4. Lucy says:

    I’m deeply conflicted about this, yet agree with the whole last paragraph. I’m not about to give him a cookie for taking responsibility, but…he’s the only one doing what all the outed abusers didn’t, and would never do.

  5. Nicole says:

    I don’t think that makes him any better than anyone else. Sure he felt bad about Uma but what about everyone else? Did he ever wonder about anyone else in his movies being assaulted by Weinstein? Or is it just because he likes Uma? That’s what I don’t get here…these guys who got told DIRECT stories felt “bad” but continued with business as usual the next week.
    I know some people think that others shouldn’t have to make these hard decisions but that’s what standing up for what’s right is. You think protestors thought it was easy to march night after night and be beaten and arrested? No it was f*cking hard. But they did it for the greater good and progress forwards. So I’m also sick of the excuses and false apologies at this point.
    (And to be clear that critique is aimed at people who were agents, directors and people who ‘knew’ but continued. Esp men in power that sent women in to this man for decades)

    • Veronica says:

      AMEN!!!! And NONE of those protestors in Alabama, India and elsewhere had any of the advantages of these people who were silent over this: not money, not fame, not security.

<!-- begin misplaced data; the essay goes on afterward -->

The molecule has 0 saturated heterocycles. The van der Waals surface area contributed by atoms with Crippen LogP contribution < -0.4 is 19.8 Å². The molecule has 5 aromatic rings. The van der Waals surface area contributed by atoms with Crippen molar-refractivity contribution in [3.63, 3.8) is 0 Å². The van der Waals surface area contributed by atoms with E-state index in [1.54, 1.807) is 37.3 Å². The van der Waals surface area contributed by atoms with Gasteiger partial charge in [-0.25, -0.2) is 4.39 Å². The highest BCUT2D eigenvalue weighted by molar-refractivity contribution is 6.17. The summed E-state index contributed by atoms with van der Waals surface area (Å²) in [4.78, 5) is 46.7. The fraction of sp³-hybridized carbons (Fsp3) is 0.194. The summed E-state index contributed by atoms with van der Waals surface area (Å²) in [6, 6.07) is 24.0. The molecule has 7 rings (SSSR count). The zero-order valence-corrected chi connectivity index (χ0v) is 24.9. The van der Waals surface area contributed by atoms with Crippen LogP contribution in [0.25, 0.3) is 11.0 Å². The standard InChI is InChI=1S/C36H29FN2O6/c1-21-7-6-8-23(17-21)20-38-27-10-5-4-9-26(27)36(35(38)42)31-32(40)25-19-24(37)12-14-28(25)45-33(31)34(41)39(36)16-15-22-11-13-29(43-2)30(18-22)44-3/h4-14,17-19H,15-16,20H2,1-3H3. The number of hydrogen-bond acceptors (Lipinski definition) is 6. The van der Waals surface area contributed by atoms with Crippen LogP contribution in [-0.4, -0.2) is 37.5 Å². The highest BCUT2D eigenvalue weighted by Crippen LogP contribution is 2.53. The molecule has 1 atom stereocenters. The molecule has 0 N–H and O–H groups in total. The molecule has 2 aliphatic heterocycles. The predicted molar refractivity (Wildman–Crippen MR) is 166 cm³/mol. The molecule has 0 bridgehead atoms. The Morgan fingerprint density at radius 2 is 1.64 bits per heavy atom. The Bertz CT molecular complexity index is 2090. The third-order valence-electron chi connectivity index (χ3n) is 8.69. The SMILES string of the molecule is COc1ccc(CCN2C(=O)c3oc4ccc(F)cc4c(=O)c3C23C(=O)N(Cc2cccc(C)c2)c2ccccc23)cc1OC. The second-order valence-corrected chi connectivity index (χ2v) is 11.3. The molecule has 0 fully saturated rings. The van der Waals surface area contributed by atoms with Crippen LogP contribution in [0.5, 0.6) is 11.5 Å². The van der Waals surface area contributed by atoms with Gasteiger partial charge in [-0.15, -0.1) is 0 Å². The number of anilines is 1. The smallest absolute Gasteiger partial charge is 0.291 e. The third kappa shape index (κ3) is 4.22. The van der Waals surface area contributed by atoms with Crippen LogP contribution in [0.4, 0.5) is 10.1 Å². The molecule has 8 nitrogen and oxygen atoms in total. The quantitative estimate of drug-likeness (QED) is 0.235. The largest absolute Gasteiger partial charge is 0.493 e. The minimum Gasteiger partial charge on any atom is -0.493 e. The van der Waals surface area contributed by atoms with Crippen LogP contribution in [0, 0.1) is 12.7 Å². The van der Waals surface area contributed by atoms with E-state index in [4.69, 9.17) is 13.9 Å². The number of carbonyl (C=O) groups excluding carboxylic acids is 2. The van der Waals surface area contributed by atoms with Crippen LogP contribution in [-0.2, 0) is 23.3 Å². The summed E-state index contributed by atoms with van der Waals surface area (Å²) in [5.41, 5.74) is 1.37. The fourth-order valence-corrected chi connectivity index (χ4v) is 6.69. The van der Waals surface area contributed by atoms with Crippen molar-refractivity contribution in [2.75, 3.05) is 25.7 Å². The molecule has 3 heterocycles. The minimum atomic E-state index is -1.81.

And I’m conflicted as well over the women’s silence over this for years, as well. I really am.

    • Vivien says:

      “I know some people think that others shouldn’t have to make these hard decisions but that’s what standing up for what’s right is. ”

      With terrorism the onus is put on Muslims as a whole to “root out” the extremism in their “communities”. You cannot facilitate or keep quiet; it’s a potential threat to everyone and perpetrated by “others”. Sexual terrorism is different – powerful men are the ones perpetrating it & it isn’t something they themselves fear becoming a victim of. So instead of justice and accountability we have to settle for hollow discussions about human nature and “growth” from middle aged men with more wealth, privilege and power than anyone could ever dream of. It was just so hard for them.

  6. Talie says: